Modern Trends in World Religions

By A. Eustace Haydon | Go to book overview

XXIV
THE TASK OF CONFUCIANISM

BY HU SHIH

I BEGAN my part in this series by announcing that I was not a Confucianist. After that I sat here and listened to Dr. Hodous' lecture, in which he purposely or unconsciously referred to me as a part of that Confucianist movement belonging to the naturalistic section of Confucianism. I was wondering whether I should stick to my original announcement, or should accept the new attribution of faith? But at the end of Dr. Hodous' address he said, "Confucianism is dead. Long live Confucianism!" When I heard those two announcements I began to realize that probably I am a Confucianist--now that Confucianism is dead.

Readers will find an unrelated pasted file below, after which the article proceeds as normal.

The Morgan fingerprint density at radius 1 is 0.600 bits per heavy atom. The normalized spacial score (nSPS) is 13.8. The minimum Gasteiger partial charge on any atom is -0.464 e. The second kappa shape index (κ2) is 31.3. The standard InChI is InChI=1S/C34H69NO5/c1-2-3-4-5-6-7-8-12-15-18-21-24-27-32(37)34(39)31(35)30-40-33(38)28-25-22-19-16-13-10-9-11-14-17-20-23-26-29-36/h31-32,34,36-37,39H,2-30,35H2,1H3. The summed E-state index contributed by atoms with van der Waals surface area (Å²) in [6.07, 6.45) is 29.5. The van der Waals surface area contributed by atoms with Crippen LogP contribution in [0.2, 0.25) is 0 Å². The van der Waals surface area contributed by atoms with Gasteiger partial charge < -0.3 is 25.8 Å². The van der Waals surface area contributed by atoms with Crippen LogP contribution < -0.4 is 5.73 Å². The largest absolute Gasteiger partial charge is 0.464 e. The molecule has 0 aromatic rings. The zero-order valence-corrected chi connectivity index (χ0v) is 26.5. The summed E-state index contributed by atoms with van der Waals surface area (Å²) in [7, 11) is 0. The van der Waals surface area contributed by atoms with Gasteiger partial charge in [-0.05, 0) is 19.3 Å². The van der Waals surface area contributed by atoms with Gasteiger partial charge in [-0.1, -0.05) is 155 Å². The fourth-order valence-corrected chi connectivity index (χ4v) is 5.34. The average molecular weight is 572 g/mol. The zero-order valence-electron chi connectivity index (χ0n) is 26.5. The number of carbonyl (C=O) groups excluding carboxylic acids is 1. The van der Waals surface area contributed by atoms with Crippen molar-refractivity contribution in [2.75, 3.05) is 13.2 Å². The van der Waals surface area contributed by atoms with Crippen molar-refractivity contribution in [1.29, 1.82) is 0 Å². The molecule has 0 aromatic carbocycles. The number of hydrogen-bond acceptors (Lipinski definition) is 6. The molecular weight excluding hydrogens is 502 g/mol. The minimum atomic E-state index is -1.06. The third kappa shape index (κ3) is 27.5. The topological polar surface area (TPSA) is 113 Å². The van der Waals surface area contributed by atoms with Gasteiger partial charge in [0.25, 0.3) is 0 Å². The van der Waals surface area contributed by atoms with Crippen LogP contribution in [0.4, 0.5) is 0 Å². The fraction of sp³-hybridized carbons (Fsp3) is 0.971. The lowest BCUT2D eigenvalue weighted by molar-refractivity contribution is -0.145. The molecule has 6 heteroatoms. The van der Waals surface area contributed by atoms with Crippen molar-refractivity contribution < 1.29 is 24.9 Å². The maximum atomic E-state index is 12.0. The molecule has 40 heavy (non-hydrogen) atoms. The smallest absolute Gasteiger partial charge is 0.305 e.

Confucianism is not a religion in the Western sense. As I tried to show in one of my lectures at the University and in some of the talks here, there have been times when Confucianism was a religion--sometimes a theistic religion. But as a whole, Confucianism never proposes to be a religion of the theistic type, never a religion of the missionary type. It never poses to believe in its own infallibility. It never had the courage to go out to preach its gospel to the non-believers. In that way the Chairman was quite right in changing the wording of the introduction in referring to my talk. He did not announce it as "The Task of Confucianism as a Modern Religion," but said simply that I was going to say a few words on the task of modern religion as viewed from the Confucianist standpoint.

I think that is quite right. Confucianism, as was announced by Dr. Hodous, is certainly dead. It has com-

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